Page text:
When evaluating potential locations for a DC fast-charging grid connection, there are three principal considerations you should make:  

  1. How much electricity you’ll need 
  2. Whether there is local competition for grid supply
  3. How you will narrow down potential sites when scouting.  

In this section, we discuss all three in detail. 

Consideration 1) How much electricity will you need? 

Your first calculation must be to determine how much electricity your site is liable to require in order to fulfill the needs of your charging stations and customers. The amount of electricity your site requires ultimately depends on the number of DC and AC chargers you plan to install, which you can estimate based on expected EV traffic in the area, combined with their charging behaviors.

A busy intersection at night.DC chargers deliver more power to EVs compared to AC chargers, and as such require more power from the grid. Whilst the grid can accommodate multiple DC fast chargers without difficulty, different parts of the electrical network will be more capable of accommodating higher demands than others, which is why this consideration is so important. 

Once you know how much electricity your ideal site will need, you can scout for a location with access to a substation that has the available capacity to cover your DC station’s demands. 

Consideration 2) Is there local competition for grid supply? 

With the exception of the odd micro grid, almost every business in the world requires a grid connection. As such, competition for electricity supply is not limited to other DC fast-charge companies in your preferred location. Instead, you may have to compete for grid supply with the wider community of enterprises operating locally. 

Specialists calculating the cost of establishing grid connections.

Typically, the grid should be able to accommodate competitors without issue. It is, however, worthwhile investigating the potential future plans for electrification in your area before settling on a site. As we touched on before, for example, the electrification of heat in places like the UK will test the limits of the grid in its current state.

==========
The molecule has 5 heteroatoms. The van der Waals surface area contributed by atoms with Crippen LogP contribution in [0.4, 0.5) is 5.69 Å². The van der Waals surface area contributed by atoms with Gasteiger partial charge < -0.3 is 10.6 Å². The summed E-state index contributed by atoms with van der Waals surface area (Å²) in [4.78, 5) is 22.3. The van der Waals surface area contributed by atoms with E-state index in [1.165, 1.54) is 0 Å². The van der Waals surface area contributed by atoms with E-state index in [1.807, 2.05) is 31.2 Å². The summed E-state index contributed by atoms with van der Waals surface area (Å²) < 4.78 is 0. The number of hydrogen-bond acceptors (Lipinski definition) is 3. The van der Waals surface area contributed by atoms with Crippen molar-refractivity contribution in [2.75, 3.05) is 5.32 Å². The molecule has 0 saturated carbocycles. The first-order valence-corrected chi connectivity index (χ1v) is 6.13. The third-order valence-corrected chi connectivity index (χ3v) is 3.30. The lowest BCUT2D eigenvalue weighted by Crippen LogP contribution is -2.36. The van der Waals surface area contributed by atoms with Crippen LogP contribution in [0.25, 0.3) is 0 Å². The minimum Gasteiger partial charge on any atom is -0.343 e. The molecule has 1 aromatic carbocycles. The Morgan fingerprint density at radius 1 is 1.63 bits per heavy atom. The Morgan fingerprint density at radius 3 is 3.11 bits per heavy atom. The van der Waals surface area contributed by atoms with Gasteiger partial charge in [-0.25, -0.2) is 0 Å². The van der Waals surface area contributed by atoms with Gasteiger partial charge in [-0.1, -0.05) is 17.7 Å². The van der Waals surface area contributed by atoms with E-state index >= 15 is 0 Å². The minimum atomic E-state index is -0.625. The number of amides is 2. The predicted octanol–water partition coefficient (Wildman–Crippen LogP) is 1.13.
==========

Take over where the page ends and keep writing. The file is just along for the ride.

Consideration 3) How to scout for DC fast-charging site locations based on grid connectivity 

Once you’ve gotten to grips with the fundamentals of grid connectivity outlined above, you’ll want to begin your search for a profitable DC fast-charging location 

The biggest challenge in doing so is to understand the spatial relationship between the grid and its capacity for new connections. Finding the right location requires a comprehensive understanding of the available grid capacity at a given substation, its proximity to your proposed site, and the landscaping required to cover the distance. Each of these factors will inform the cost –and complexity– of your grid connection.  

An engineer on site overlooking an installation on site.

Here, we discuss the methods you can use to identify and scout possible locations for a DC fast-charging station. 

Utilizing information gleaned from a GIS (Geographic Information System) 

There are a number of contemporary studies into the best methodology for identifying profitable EV charging locations, most of which recommend the use of GIS: a Geographic Information System. 

Colleagues are conducting research related to EV charging locations.

A GIS is an integration of computer hardware and software which records, stores, and analyzes geographic data taken from a spatial database, according to parameters you set. In layman’s terms, by using GIS software you can quickly and effectively identify a range of locations that may be suitable for your DC fast-charge site, based on a selection of location- and grid-based parameters. These parameters could include: 

  • Proximity to grid substations with appropriate capacity 
  • Proximity to urban centers and/or large population concentrations 
  • Proximity to busy transport corridors such as motorways and interstates 
  • Quality of terrain (i.e., gradient, water table, etc.) 

Use of a GIS can help you generate a long list of prospective sites for closer scrutiny, each of which should prove grid-accessible. 

Utilizing the help of a charge-point operator (CPO) 

Typically, investors in DC fast-charging will partner with one or more collaborators, including charge point operators (CPOs). CPOs are the experts when it comes to installing DC fast-charging stations, and as such may be able to take the lead in your search for the optimal location. In Europe, there is already a push for greater, more transparent communication between CPOs and DNOs. 

In one of our REVOLUTION Podcast episodes, Peter Badik, co-founder and Managing Partner of GreenWay Infrastructure – The largest electric vehicle charging network in Poland and part of the largest network of EV charging stations in Central & Eastern Europe, mentioned that it can take months before receiving clarity on whether they can connect to the grid and how much power they can use.